After 40 years of neglect, hundreds of abandoned trains in France are getting a new lease of life. That’s thanks to an initiative from railway company SNCF, which aims to recycle and reuse old trains to manufacture new ones.
The company has already kicked off the project in Rouen, in northern France, where 400 carriages covered in rust stretch over 10 km — a train graveyard that has been sitting there for more than four decades.
“For a long time, it was a site for long-term storage of locomotives,” the director of the center, Jérémie Pigeaud, tells euronews. “And so it could cause heartache for the railway workers to see these locomotives parked for a long time. But for the past four years, we’ve set up this whole dismantling process.”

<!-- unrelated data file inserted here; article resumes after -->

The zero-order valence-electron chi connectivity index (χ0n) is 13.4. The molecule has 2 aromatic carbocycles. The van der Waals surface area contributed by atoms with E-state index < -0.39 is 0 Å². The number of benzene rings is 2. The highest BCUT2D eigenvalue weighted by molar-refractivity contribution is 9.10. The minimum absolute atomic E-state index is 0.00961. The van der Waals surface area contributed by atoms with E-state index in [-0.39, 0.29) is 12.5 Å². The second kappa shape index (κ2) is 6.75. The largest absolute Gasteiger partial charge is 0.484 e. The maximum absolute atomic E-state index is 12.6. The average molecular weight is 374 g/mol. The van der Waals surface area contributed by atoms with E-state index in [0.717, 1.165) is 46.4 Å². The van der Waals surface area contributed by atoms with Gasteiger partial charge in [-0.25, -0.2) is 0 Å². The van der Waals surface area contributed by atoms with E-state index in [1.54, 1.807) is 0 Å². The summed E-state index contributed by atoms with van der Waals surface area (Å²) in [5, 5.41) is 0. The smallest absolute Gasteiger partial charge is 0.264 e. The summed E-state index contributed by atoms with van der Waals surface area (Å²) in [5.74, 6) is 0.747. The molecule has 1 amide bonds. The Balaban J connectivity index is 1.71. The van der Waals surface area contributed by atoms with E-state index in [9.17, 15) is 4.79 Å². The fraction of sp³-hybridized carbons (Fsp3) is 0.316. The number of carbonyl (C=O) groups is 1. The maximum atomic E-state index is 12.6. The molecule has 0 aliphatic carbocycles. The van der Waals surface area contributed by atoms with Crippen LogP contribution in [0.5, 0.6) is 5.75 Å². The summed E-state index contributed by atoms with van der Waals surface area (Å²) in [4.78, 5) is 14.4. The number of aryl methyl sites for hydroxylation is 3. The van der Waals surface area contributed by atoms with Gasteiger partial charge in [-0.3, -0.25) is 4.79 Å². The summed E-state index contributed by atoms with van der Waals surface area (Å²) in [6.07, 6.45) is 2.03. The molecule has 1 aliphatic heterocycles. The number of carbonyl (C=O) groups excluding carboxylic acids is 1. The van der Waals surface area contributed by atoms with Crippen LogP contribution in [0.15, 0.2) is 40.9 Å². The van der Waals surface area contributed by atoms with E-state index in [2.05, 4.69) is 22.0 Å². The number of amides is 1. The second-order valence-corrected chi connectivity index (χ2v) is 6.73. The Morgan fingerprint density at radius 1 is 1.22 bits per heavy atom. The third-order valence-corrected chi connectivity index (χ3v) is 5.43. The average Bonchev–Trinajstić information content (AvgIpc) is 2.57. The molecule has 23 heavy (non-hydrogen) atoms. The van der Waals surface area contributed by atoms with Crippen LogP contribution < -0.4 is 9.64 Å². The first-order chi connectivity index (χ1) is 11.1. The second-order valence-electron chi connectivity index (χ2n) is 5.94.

The trains are getting repaired and recycled at a plant in Saint-Pierre-des-Corps. After removing hazardous materials such as asbestos, almost 90 percent of the train is recycled. The company then sends the recovered components — which include metal, wood, and glass pieces — to be reused in the construction of other trains.
The site in Rouen is just one out of 10 other train graveyards across the country, where SNCF has stored around 5,000 unused rail cars. The company has now ended that practice and is planning to find a new purpose for all of those trains by 2028.